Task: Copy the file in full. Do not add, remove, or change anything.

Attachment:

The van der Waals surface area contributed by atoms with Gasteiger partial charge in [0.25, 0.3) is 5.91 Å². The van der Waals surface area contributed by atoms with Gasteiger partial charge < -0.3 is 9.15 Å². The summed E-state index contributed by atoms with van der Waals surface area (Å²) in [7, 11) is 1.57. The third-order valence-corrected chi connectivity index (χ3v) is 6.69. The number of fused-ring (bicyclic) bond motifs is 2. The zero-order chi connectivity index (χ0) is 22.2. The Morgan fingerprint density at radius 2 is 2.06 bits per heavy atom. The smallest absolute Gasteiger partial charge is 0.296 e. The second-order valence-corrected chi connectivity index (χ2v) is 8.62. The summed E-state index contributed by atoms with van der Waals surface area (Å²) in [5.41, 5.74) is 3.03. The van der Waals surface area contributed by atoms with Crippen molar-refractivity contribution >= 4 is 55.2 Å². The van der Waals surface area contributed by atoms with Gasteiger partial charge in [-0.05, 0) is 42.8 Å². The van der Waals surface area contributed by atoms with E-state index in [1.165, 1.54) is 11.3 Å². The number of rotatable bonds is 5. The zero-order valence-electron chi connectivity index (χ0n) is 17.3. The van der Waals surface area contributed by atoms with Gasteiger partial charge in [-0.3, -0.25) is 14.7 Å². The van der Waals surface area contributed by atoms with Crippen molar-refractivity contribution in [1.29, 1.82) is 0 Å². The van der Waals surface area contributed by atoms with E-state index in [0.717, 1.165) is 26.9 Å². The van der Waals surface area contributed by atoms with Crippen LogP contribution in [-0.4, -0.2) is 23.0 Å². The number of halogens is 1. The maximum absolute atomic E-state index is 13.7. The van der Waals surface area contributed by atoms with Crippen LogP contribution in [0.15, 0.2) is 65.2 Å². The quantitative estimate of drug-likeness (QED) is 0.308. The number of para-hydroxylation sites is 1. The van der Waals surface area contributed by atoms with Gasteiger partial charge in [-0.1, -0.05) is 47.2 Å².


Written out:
The van der Waals surface area contributed by atoms with Gasteiger partial charge in [0.25, 0.3) is 5.91 Å². The van der Waals surface area contributed by atoms with Gasteiger partial charge < -0.3 is 9.15 Å². The summed E-state index contributed by atoms with van der Waals surface area (Å²) in [7, 11) is 1.57. The third-order valence-corrected chi connectivity index (χ3v) is 6.69. The number of fused-ring (bicyclic) bond motifs is 2. The zero-order chi connectivity index (χ0) is 22.2. The Morgan fingerprint density at radius 2 is 2.06 bits per heavy atom. The smallest absolute Gasteiger partial charge is 0.296 e. The second-order valence-corrected chi connectivity index (χ2v) is 8.62. The summed E-state index contributed by atoms with van der Waals surface area (Å²) in [5.41, 5.74) is 3.03. The van der Waals surface area contributed by atoms with Crippen molar-refractivity contribution >= 4 is 55.2 Å². The van der Waals surface area contributed by atoms with Gasteiger partial charge in [-0.05, 0) is 42.8 Å². The van der Waals surface area contributed by atoms with E-state index in [1.165, 1.54) is 11.3 Å². The number of rotatable bonds is 5. The zero-order valence-electron chi connectivity index (χ0n) is 17.3. The van der Waals surface area contributed by atoms with Gasteiger partial charge in [-0.3, -0.25) is 14.7 Å². The van der Waals surface area contributed by atoms with Crippen molar-refractivity contribution in [1.29, 1.82) is 0 Å². The van der Waals surface area contributed by atoms with E-state index in [0.717, 1.165) is 26.9 Å². The van der Waals surface area contributed by atoms with Crippen LogP contribution in [-0.4, -0.2) is 23.0 Å². The number of halogens is 1. The maximum absolute atomic E-state index is 13.7. The van der Waals surface area contributed by atoms with Crippen LogP contribution in [0.15, 0.2) is 65.2 Å². The quantitative estimate of drug-likeness (QED) is 0.308. The number of para-hydroxylation sites is 1. The van der Waals surface area contributed by atoms with Gasteiger partial charge in [-0.1, -0.05) is 47.2 Å².